But it’s clear that more Republicans have realized that the topic isn’t going away. Forty-three Republicans have joined the Climate Solutions Caucus, a bipartisan group in the House meant to foster discussion on the issue. Right now the majority of its Republican members continue to oppose many meaningful climate measures, but they insist that climate change is real and that they want to do something about it. Even that position is inconsistent with Trump’s and those of many party elders. “We’re seeing trends in the House that should give us all hope,” Curbelo said Monday.

No one expects the party to change overnight. But a shift in political winds, like a new administration, could quickly accelerate the climate conversation, prompting Republicans to reckon with the party’s stance on the subject. “These moments can come about, as I know from my time in government, sooner than people think,” former Obama energy advisor Jason Bordoff, director of Columbia University’s Center on Global Energy Policy, said Monday. “We want to make sure when that moment comes we’re ready.”


New York Times: Congress and a Carbon Fee

By William C. Eacho

Re “The Silver Lining of Leaving Paris” (editorial, June 2):

While everyone on the planet should be grateful that various American states and cities are taking responsibility for fighting global warming, the world’s richest country must simply find the will to enact a national solution.

The quickest, most efficient and most potent solution, according to economists, is a carbon fee. Since air pollution, climate change and other problems are caused by burning carbon, the price of carbon should include the costs that those problems impose on all of us and on our economy.

If Congress put a fee on carbon emissions, the free market would accelerate the shift toward sources like solar and wind power. And one price for carbon would make much more sense than a variety of prices set by states.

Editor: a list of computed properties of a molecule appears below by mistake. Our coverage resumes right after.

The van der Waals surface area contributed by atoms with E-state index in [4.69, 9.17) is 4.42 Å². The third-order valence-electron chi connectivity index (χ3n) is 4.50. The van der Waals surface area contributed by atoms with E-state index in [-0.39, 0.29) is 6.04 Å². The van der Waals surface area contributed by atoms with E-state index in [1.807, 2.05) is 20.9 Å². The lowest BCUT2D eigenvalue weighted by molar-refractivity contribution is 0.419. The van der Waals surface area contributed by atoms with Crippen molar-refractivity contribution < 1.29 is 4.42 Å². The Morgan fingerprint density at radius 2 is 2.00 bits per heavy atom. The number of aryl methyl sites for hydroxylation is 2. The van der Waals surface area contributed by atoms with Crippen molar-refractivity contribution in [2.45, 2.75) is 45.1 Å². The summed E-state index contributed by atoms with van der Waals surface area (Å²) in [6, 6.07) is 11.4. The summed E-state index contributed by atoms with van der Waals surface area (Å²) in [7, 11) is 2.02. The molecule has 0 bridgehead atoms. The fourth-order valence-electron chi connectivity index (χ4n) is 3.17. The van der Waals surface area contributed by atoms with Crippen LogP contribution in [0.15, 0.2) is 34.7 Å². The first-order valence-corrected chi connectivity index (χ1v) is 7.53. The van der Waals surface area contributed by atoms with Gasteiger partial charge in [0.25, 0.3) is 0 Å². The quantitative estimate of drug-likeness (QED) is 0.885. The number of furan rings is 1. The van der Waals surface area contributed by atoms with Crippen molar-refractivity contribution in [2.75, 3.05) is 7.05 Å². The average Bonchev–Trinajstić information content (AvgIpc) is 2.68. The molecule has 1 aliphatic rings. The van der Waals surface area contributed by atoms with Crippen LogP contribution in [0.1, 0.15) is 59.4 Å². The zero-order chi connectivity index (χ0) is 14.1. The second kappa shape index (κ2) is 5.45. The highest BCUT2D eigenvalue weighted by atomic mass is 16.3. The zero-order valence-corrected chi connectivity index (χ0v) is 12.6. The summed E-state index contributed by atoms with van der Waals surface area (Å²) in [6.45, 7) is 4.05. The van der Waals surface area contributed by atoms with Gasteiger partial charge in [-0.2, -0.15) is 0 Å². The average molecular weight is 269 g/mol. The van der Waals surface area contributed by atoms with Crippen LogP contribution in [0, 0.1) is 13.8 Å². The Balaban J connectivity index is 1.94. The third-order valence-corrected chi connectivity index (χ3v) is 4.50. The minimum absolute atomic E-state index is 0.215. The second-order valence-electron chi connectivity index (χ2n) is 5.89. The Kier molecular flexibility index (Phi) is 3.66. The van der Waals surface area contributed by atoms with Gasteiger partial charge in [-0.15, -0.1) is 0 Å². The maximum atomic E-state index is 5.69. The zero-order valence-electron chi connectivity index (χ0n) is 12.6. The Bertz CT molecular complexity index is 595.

Council of American Ambassadors: An Opportunity for President Trump to Lead

By William C. Eacho, The Ambassadors REVIEW Spring 2018 Issue

Every day, in countries around the planet, government employees are working on plans that will reduce greenhouse emissions, as each nation promised to do at the 2015 United Nations Climate Change Conference in Paris. Here in Washington? No one has such an assignment.

Global leadership used to be an American staple. In fact, we were in the vanguard a couple of years ago when 195 nations assembled in Paris to finalize the climate change accord. In a 180-degree reversal, President Donald Trump opted to withdraw from this pact. But since the rules do not allow that withdrawal to become official until November 4, 2020, there is time for our government to regain its leadership role as the world struggles to meet this fundamental challenge. And the President can do so in a way that strengthens the global competitiveness of the U.S. economy.

How? Ask almost any economist what is the quickest, most efficient and least expensive way to reduce greenhouse gas emissions, and he or she will say, “a carbon tax.” Carbon has benefited from a subsidy from day one. Yes, fossil fuels have played a critical role in U.S. prosperity, but they also have driven up the rates and severity of lung cancer, asthma, heart disease and other ailments. In addition, they are the leading cause of climate change, which scientists have concluded is running up the frequency and intensity of wildfires, superstorms and other natural disasters. Yet the price we pay for carbon does not cover any of these costs; all of us pick up that tab.

Bill Eacho's Briefing on Climate Policy at Duke University, The Fuqua School of Business

"Bill Eacho, Former U.S. Ambassador and CEO, and Founder of the Partnership for Responsible Growth, discusses the state of climate policy and its business implications. Part of ClimateCAP: The Global MBA Summit on Climate, Capital, & Business. Hosted in 2018 at Duke University's Fuqua School of Business in partnership with 16 leading business schools."